Polite form of Scusi



Why is 'scusi' the polite form and not 'scusa'? In Taxi lesson. Since it is an "ARE" verb, wouldn't the polite form be the 3rd person "scusa"?


Hi ChristopherS55, 
Thank you for your question!

As you might know, in Italian, when we need to be more formal/polite, we often use the third person "Lei/Lui" that equals the formal You, in this case.

In this specific context (when you need to apologize to someone), you would use the imperative mood of the verb, rather than the present tense. Consequently, the term "scusa" refers to the second person (you) while "scusi" refers to the third person (or formal You).

Let me explain this better:
The verb "scusare" conjugates as "tu scusi" and "lei/lui scusa" in the present tense. For instance lei mi scusa quando arrivo tardi = she excuses me when I am late.
However, if you wish to say "excuse me, where is the station?" you are no longer using the present tense, but rather the imperative mood. Consequently, it will be "tu scusa" and "lei/lui scusi", as in:
(informal you) scusa, hai dei soldi? = excuse me, do you have any money?
(formal You) scusi, sono arrivato tardi = excuse me, I arrived late. 

Hope this clarifies your doubt but I remain available in case you would like to have more examples :)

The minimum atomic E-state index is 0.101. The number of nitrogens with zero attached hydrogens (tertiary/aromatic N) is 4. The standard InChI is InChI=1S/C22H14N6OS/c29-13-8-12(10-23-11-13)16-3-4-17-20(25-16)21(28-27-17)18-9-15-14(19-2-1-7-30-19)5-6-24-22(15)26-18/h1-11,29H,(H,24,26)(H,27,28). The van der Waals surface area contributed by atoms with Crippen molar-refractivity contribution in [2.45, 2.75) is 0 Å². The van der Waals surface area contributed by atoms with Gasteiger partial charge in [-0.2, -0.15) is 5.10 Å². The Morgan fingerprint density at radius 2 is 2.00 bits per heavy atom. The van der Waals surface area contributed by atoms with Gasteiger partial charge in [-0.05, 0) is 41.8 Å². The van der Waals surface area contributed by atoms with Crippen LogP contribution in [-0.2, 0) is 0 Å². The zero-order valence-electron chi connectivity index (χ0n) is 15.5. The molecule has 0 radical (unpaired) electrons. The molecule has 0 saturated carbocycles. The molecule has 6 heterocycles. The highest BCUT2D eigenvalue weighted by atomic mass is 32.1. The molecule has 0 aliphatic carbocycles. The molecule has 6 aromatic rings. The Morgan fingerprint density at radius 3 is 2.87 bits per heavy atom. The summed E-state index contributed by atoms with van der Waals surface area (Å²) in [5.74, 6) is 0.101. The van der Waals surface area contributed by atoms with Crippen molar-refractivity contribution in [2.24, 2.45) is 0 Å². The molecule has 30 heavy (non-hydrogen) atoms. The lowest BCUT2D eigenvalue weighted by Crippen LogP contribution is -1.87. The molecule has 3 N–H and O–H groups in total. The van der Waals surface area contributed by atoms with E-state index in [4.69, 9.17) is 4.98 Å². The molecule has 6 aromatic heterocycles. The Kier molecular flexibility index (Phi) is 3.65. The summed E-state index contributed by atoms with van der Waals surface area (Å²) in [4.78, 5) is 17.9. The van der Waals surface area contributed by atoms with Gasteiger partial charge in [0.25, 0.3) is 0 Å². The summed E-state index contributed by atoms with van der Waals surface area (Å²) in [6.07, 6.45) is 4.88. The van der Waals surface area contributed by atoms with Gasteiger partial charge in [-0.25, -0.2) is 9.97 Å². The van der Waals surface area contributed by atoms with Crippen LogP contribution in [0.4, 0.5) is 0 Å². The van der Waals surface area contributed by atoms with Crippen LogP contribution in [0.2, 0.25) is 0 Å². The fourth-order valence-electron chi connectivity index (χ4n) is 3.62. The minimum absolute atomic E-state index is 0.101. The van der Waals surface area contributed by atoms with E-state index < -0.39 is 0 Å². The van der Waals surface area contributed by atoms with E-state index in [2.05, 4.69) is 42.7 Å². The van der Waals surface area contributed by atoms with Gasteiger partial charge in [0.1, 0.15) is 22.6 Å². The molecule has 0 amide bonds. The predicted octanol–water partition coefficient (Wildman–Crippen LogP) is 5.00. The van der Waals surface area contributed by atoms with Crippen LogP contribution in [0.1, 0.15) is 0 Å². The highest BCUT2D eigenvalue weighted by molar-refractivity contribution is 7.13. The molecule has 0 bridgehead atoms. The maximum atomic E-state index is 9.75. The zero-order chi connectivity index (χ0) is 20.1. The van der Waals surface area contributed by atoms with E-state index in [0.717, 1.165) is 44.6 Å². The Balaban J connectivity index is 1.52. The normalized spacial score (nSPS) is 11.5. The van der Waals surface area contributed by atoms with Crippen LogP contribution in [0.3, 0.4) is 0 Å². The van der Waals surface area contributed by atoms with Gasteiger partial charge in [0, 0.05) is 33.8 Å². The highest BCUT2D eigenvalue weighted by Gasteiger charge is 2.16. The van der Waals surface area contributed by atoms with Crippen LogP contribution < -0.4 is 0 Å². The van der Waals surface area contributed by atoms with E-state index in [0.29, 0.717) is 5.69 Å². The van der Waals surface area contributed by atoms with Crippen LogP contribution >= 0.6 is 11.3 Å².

That’s very clear, Caterina, and I’m really curious why the formal address is in the 3rd person. Just for general knowledge. (It took me a while to figure that in 5.8 Past Tense!). Grazie. Chris


Hi Chris, 

The reason why in Italian the formal address is in the 3rd person actually dates back to hundreds of years ago and has actually changed over time.

In ancient Rome, people started using "voi" to address emperors (so they used "voi" instead of "tu"). Dante used "voi" too to address important figures (such as his much loved Beatrice).

Later, in 1400-1500, people introduced the use of "Lei" to address important figures and/or strangers. The use of "lei" was also due to the influence of the Spanish model. 

During the fascist regime, people were no longer allowed to use "lei" for a variety of reasons (eg. it had foreign origins) and started using "voi" again.

After WW2, people started using "lei" again. Once, its use was significantly linked to social classes (i.e. an employer would use "tu" to address an employee, while the employee would use "lei" to address an employer) - now, this is almost entirely changed, and "lei" is used in all cases to express formality (e.g. both the employer and the employee mutually use it). 

Today, one of the few cases where two speakers wouldn't use the same level of formality when speaking is when one of them is an adult and the other one is a kid/teenager/young adult (in such case, the teenager would use "lei", while the adult would use "tu").

If you wish to know more about this, I also invite you to check out this source and this source.

Happy to help in case you have further questions!



That’s extremely informative, Caterina. Fascinating. Grazie mille. Ciao, Chris

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